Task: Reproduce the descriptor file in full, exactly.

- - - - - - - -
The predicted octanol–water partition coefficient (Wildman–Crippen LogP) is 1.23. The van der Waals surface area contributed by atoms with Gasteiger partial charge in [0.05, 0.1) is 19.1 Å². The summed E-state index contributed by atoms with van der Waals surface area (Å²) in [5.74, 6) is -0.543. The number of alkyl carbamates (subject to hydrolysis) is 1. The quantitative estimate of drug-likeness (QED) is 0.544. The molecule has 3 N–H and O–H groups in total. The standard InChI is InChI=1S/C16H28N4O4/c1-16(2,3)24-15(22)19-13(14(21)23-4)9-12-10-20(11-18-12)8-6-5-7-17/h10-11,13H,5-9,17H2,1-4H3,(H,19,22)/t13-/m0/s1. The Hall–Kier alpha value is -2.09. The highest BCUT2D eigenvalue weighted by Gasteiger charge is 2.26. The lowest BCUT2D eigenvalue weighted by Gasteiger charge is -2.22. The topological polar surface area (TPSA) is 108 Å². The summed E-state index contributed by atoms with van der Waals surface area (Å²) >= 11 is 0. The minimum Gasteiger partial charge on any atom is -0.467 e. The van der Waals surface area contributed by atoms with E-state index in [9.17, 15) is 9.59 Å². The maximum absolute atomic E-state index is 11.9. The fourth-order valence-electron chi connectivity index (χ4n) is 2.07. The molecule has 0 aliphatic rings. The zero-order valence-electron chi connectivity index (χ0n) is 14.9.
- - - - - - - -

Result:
The predicted octanol–water partition coefficient (Wildman–Crippen LogP) is 1.23. The van der Waals surface area contributed by atoms with Gasteiger partial charge in [0.05, 0.1) is 19.1 Å². The summed E-state index contributed by atoms with van der Waals surface area (Å²) in [5.74, 6) is -0.543. The number of alkyl carbamates (subject to hydrolysis) is 1. The quantitative estimate of drug-likeness (QED) is 0.544. The molecule has 3 N–H and O–H groups in total. The standard InChI is InChI=1S/C16H28N4O4/c1-16(2,3)24-15(22)19-13(14(21)23-4)9-12-10-20(11-18-12)8-6-5-7-17/h10-11,13H,5-9,17H2,1-4H3,(H,19,22)/t13-/m0/s1. The Hall–Kier alpha value is -2.09. The highest BCUT2D eigenvalue weighted by Gasteiger charge is 2.26. The lowest BCUT2D eigenvalue weighted by Gasteiger charge is -2.22. The topological polar surface area (TPSA) is 108 Å². The summed E-state index contributed by atoms with van der Waals surface area (Å²) >= 11 is 0. The minimum Gasteiger partial charge on any atom is -0.467 e. The van der Waals surface area contributed by atoms with E-state index in [9.17, 15) is 9.59 Å². The maximum absolute atomic E-state index is 11.9. The fourth-order valence-electron chi connectivity index (χ4n) is 2.07. The molecule has 0 aliphatic rings. The zero-order valence-electron chi connectivity index (χ0n) is 14.9.